The 5 Best Heavy-Duty Pickups
We all want a giant truck that goes anywhere, tows anything and can carry a house in the bed. Heavy-duty trucks are the ones that do work the best. The best heavy-duty pickups have capabilities that aren’t measured in pounds, but tons.
Safety in a big truck is paramount, too, especially when you can be hauling up to 20,000 pounds. But all of these trucks are so big the NHTSA doesn’t crash them. While every truck offers some sort of driver assistance technologies, on most of these heavy-duty trucks they’re options.
Ford, Chevy, and Ram have made heavy-duty trucks for decades. Recently Nissan joined the fray and launched the Titan XD. While the XD doesn’t offer a diesel engine or have a huge tow rating, the XD is certainly aiming to build one of the best heavy-duty pickups.
These trucks are all experts at towing. There all offer two different ways to tow, conventionally with a hitch or with a gooseneck. They all come in basic work truck trim or can be ordered as luxo-trucks.
Ford’s big trucks are what the company does best. We all know the F-150 is the best-selling vehicle in North America, which means it’s a great starting point for the best heavy-duty trucks. The F-250 can join the more-than-1,000 lb-ft club, too, with the Power Stroke diesel that makes 1,050 pounds of twist. Ford’s easy-to-use Sync 4 is standard on most trim levels and it includes a 12-inch touchscreen and natural voice recognition technology.
Ford’s top trim is the Platinum, which makes the truck as nice inside as a Navigator. While there’s no Super Duty Raptor, there is a Tremor. The Tremor adds 25-inch tires, a front-end lift, and a special suspension. But, of course, you’ll have to try hard to find one.
Starts at: $43,280
Conventional Towing: Up to 20,000 pounds
Torque: 1,050 lb-ft with the 6.7-liter Power Stroke diesel
Ram heavy-duty trucks come in four sizes, ranging from big, in the regular-cab and eight-foot bed, all the way up to a Mega Cab, with a 6’4” bed. They also come in six trim levels, from the Tradesman work truck to the Limited luxury truck.
Sure, these are work trucks, but Ram spent time to make them comfortable, too. In its heavy-duty trucks, Ram offers either a five-link rear suspension or an air suspension that is well regarded for its comfort. The digital rearview mirror allows you to see behind the trailer if you add a remote camera. Rams can also be optioned with the new Uconnect 5 and a 12-inch touchscreen, wi-fi capability, and a 17-speaker Harmon Kardon stereo. For those that want to work and play, look at the Power Wagon, which is one of the best heavy-duty pickups for off-road use.
Starts at: $37,750
Conventional Towing: up to 20,000 pounds in 2500
Torque: up to 1,075 lb-ft with the 6.7-liter Cummins diesel engine.
Chevrolet Silverado 2500HD
The Chevy Silverado is more work truck than play truck. One look at that big, wide, grille tells you all you need to know about the rest of the truck. That work-truck atmosphere is apparent in the cabin, which is dominated by black plastic and big buttons. The cab is not an uncomfortable place to be, but it could be nicer. The Ford and Ram have nicer interiors unless that is, you spring for the High Country interior that has premium leather on the front bucket seats, rear heated seats, and extra storage bins.
Silverados are available in Regular cab, Double Cab, and Crew Cab. You can order some safety tech and driver aides, but they don’t come standard on the truck. For 2022, the Silverado can be had with the clever Multi Flex tailgate, which folds, flops and opens in a bunch of ways.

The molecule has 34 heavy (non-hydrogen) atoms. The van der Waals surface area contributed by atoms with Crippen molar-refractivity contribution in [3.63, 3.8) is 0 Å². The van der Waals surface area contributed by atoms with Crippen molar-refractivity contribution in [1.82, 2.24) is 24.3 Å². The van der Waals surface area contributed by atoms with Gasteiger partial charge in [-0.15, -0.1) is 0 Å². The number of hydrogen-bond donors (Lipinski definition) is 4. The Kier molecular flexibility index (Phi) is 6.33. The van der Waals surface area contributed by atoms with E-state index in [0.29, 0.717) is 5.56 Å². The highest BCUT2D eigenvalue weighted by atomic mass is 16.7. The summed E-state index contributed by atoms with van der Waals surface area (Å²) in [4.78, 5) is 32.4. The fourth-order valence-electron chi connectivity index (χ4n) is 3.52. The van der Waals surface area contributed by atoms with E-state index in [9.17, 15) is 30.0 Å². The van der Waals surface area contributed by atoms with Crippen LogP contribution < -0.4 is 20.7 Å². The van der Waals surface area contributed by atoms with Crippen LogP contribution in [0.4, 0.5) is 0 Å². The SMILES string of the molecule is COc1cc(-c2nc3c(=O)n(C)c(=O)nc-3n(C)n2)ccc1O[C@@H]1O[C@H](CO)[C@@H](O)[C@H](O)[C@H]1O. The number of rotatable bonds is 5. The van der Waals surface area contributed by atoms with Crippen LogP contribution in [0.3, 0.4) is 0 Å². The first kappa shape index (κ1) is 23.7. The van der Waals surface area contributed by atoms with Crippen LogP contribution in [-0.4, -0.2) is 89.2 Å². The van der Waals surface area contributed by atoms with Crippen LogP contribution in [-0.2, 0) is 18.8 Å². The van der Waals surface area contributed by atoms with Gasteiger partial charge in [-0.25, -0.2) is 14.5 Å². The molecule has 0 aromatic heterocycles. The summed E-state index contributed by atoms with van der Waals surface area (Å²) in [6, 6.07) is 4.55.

Starts at: $39,500
Conventional Towing: up to 18,500 pounds
Torque: 910 lb-ft with 6.6-liter Duramax diesel
GMC Sierra HD 2500
The Sierra is a corporate twin to the Silverado, and they share their immense capabilities. The differences are in the options. The Sierra can be ordered with a seven- or an eight-inch touchscreen, which incorporates Apple CarPlay and Android Auto. The Sierra can also be ordered with automatic emergency braking, forward collision alert, and more.
The big truck can also be ordered in AT4 and Denali trims, with each showing a different part of the truck’s personality. The AT4 is the off-road package that includes skid plates, hill descent control, and tuned Rancho shocks. The Denali trim makes this one of the best heavy-duty trucks with a luxury streak, with almost every luxury option that GMC offers. Like the Chevy, the Sierra offers the MultiPro tailgate.
Starts at: $32,495
Conventional Towing: up to 18,500 pounds
Torque: 910 lb-ft with the 6.6-liter Duramax diesel
Nissan Titan XD
XD, in Nissan-speak, means heavy duty. While most know Nissan as a maker of compact trucks, in recent years it has stepped up to make not just the full-sized Titan, but also the heavy-duty Titan XD. Nissan is aiming to build one of the best heavy-duty pickup trucks. The XD weighs 780 pounds more than the Titan and has a bed that is one foot longer. Its extra capability comes via a reinforced frame, as well as a commercial-grade rear differential and upgraded brakes.
The interior of the Nissan is also a very nice place to be. All XDs are four-wheel-drive. It’s not quite as capable as other big trucks; it only tows 11,000 pounds. And, it is a little more expensive for a base model than other big trucks. However, most of the driver aids like automatic braking that are extras on the other trucks are standard on the XD. It comes in four versions, including a PRO-4X off-road version, and a Platinum Reserve luxury version.
Starts at: $46,380
Torque: 413 lb-ft
Conventional Towing: Up to 11,000 pounds